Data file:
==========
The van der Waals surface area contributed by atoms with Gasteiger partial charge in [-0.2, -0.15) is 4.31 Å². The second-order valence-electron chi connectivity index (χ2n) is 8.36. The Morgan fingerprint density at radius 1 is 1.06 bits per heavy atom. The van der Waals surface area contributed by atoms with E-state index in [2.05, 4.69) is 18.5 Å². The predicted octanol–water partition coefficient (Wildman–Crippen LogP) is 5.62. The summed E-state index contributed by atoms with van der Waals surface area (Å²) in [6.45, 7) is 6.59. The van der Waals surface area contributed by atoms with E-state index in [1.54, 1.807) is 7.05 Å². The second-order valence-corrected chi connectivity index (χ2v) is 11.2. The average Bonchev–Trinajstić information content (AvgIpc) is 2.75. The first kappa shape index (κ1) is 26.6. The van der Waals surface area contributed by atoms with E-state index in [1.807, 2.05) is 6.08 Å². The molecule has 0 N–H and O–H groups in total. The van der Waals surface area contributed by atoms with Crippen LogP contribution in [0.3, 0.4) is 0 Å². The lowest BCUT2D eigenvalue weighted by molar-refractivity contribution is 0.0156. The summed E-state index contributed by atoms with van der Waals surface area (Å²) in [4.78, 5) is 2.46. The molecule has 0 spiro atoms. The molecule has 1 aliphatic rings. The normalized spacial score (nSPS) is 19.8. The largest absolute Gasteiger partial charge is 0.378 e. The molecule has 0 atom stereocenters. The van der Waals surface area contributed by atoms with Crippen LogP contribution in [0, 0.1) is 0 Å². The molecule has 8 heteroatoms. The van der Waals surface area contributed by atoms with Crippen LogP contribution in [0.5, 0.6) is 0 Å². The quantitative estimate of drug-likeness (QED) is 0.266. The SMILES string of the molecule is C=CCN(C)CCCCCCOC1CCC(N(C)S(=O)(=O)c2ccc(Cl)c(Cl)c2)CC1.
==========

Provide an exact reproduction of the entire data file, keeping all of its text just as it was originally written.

The van der Waals surface area contributed by atoms with Gasteiger partial charge in [-0.2, -0.15) is 4.31 Å². The second-order valence-electron chi connectivity index (χ2n) is 8.36. The Morgan fingerprint density at radius 1 is 1.06 bits per heavy atom. The van der Waals surface area contributed by atoms with E-state index in [2.05, 4.69) is 18.5 Å². The predicted octanol–water partition coefficient (Wildman–Crippen LogP) is 5.62. The summed E-state index contributed by atoms with van der Waals surface area (Å²) in [6.45, 7) is 6.59. The van der Waals surface area contributed by atoms with E-state index in [1.54, 1.807) is 7.05 Å². The second-order valence-corrected chi connectivity index (χ2v) is 11.2. The average Bonchev–Trinajstić information content (AvgIpc) is 2.75. The first kappa shape index (κ1) is 26.6. The van der Waals surface area contributed by atoms with E-state index in [1.807, 2.05) is 6.08 Å². The molecule has 0 N–H and O–H groups in total. The van der Waals surface area contributed by atoms with Crippen LogP contribution in [0.3, 0.4) is 0 Å². The lowest BCUT2D eigenvalue weighted by molar-refractivity contribution is 0.0156. The summed E-state index contributed by atoms with van der Waals surface area (Å²) in [4.78, 5) is 2.46. The molecule has 0 spiro atoms. The molecule has 1 aliphatic rings. The normalized spacial score (nSPS) is 19.8. The largest absolute Gasteiger partial charge is 0.378 e. The molecule has 0 atom stereocenters. The van der Waals surface area contributed by atoms with Crippen LogP contribution in [0, 0.1) is 0 Å². The molecule has 8 heteroatoms. The van der Waals surface area contributed by atoms with Crippen LogP contribution in [0.5, 0.6) is 0 Å². The quantitative estimate of drug-likeness (QED) is 0.266. The SMILES string of the molecule is C=CCN(C)CCCCCCOC1CCC(N(C)S(=O)(=O)c2ccc(Cl)c(Cl)c2)CC1.